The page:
Updated March 1, 2021 - 10:57 am
Just shy of a year after he became “Patient Zero” in Nevada’s COVID-19 outbreak, Ronald Pipkins is still battling the lingering effects of the coronavirus. He gets up to do something but forgets why. When he exercises on the bike for 10 minutes, he hurts for five days. And he struggles with simple tasks.
“My body’s not ready yet,” the retired Marine said. “And that’s kind of depressing because I’m a Marine.”
On March 5, Pipkins became the first confirmed COVID-19 case in Nevada and the entire VA system, his doctors said. He spent nearly a month in a coma and developed severe respiratory issues before making a stunning recovery — though the disease continues to inflict a toll on him.
More than 293,000 have tested positive for the virus in Nevada and nearly 5,000 have died. The VA in Southern Nevada had directly cared for 1,737 positive patients as of Thursday. Of those, more than 94 percent have recovered.
Pipkins, 56, is in that category, though he said last week from his one-bedroom apartment in Las Vegas that he has a long way to go before he considers himself fully recovered.
“I still have a lot of healing to do,” he said.
Pipkins’ story garnered statewide attention after his recovery, and he later worked with Gov. Steve Sisolak on public service announcements about the seriousness of the disease. He still wants to remind Nevadans about the deadly risks of contracting the virus.
“People need to understand just how hard it is to actually get this virus and how dangerous it is,” he said.
Recalling a tough battle
And though his memory is foggy, Pipkins is putting together some of the missing pieces almost a year later.
“I’ve been reminiscing a lot about that time,” he said, straightening his collared shirt and inadvertently revealing the scar from a tracheostomy that doctors performed to help him breathe. As he spoke, his 3-month-old brindled boxer, Leia, licked his face mask.
He got the jittery puppy he named after the famous “Star Wars” character as a therapy dog to help him deal with the long-term effects of the disease he knew little about until it nearly killed him.
At the time he became ill, Pipkins was working for the VA in a finance office by McCarran International Airport and driving for Lyft most evenings. The new coronavirus was then an ominous but distant threat ravaging Asia.
He became sick during a trip to Washington to visit his son Ron Jr.’s future school in the central part of the state. During a stopover in Seattle, Pipkins went to a pub and played blackjack, which is where he believes he contracted the virus.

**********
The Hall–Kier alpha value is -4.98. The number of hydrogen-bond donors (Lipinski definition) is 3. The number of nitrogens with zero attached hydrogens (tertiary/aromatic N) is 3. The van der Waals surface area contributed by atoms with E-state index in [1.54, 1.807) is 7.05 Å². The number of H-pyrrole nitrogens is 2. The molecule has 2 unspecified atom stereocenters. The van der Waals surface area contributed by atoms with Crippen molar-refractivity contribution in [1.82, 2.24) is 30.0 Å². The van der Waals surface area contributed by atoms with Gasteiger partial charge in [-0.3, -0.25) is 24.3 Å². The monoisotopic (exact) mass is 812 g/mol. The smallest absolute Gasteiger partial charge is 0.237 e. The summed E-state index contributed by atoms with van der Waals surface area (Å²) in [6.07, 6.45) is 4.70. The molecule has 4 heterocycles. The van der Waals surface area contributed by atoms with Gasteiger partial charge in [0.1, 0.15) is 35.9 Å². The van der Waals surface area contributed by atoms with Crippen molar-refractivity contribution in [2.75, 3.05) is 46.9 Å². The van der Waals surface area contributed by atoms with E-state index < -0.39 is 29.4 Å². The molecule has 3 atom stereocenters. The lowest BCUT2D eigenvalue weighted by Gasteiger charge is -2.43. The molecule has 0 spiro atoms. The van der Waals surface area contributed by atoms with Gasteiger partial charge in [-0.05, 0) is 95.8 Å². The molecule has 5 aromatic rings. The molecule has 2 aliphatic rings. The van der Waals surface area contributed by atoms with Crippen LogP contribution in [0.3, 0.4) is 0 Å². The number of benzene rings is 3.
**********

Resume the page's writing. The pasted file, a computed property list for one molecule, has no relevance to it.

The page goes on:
“If there would have been information to be careful when you travel, to wear a mask, I would have done that, and I would have been at that casino with a mask on,” he said. “But that was not protocol.”
When he got home, Pipkins felt lethargic. It was Lent, and he had resolved to exercise each day, but he struggled to do push-ups and quickly lost 6 pounds.
He doesn’t remember going to work on March 2, the day he later checked himself into the VA hospital in North Las Vegas. It was a decision he believes saved his life.
When he arrived, he was feverish, his breathing was labored and his oxygen levels were low.
“They think that it’s pneumonia,” Pipkins texted his daughter, Jaela, now 20.
Pipkins said he didn’t feel scared until he was wheeled into a hospital room. A friend, Tina, came by and together they prayed for his health and safety.
And that’s the last thing he remembers.
A monthlong coma
His fever later spiked to 107 degrees, prompting doctors to move him to the intensive care unit and test him for the coronavirus. Initially, they treated it similarly to the way they would Ebola or SARS, said Dr. Myron Kung.
Pipkins had been treated in the hospital for almost a week before he was transferred to the intensive care unit for isolation. That meant that 47 staff members — most of whom had yet to get the right protective gear to treat the virus — had to quarantine for two weeks after his diagnosis.
“It turned into this incredible ordeal,” Kung said. “It only snowballed from there.”
On March 7, doctors pushed the ventilator helping Pipkins breathe to its highest level — often a sign that a patient is losing a battle with a respiratory disease.
He was later put into a medically induced coma to preserve the energy he would need to fight the virus.
For two weeks, Jaela Pipkins watched her father’s struggles to breathe each day through a glass partition. After that, the hospital instituted a no-visitors policy to prevent the spread of the virus.
“It really was disheartening that he didn’t know I was there, seeing it play out in slow motion and not being able to do anything,” she said of the emotional roller-coaster. “Every day, I walked in there, not knowing if they were going to tell me he passed away or not.”